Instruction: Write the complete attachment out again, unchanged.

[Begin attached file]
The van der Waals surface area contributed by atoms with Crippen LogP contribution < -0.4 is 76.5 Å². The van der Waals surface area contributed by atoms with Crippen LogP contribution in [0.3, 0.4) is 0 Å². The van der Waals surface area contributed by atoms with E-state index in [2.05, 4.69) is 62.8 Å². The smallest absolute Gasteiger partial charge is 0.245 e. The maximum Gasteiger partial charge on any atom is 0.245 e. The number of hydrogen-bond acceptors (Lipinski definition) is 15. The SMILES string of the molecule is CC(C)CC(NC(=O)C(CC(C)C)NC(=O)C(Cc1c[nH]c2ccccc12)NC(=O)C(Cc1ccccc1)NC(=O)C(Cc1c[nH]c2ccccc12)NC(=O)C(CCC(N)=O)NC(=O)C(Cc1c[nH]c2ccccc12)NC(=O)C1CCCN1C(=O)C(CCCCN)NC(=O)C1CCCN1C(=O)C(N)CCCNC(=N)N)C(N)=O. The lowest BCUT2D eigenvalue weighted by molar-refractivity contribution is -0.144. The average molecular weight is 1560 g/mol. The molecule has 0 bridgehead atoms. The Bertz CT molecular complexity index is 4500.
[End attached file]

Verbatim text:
The van der Waals surface area contributed by atoms with Crippen LogP contribution < -0.4 is 76.5 Å². The van der Waals surface area contributed by atoms with Crippen LogP contribution in [0.3, 0.4) is 0 Å². The van der Waals surface area contributed by atoms with E-state index in [2.05, 4.69) is 62.8 Å². The smallest absolute Gasteiger partial charge is 0.245 e. The maximum Gasteiger partial charge on any atom is 0.245 e. The number of hydrogen-bond acceptors (Lipinski definition) is 15. The SMILES string of the molecule is CC(C)CC(NC(=O)C(CC(C)C)NC(=O)C(Cc1c[nH]c2ccccc12)NC(=O)C(Cc1ccccc1)NC(=O)C(Cc1c[nH]c2ccccc12)NC(=O)C(CCC(N)=O)NC(=O)C(Cc1c[nH]c2ccccc12)NC(=O)C1CCCN1C(=O)C(CCCCN)NC(=O)C1CCCN1C(=O)C(N)CCCNC(=N)N)C(N)=O. The lowest BCUT2D eigenvalue weighted by molar-refractivity contribution is -0.144. The average molecular weight is 1560 g/mol. The molecule has 0 bridgehead atoms. The Bertz CT molecular complexity index is 4500.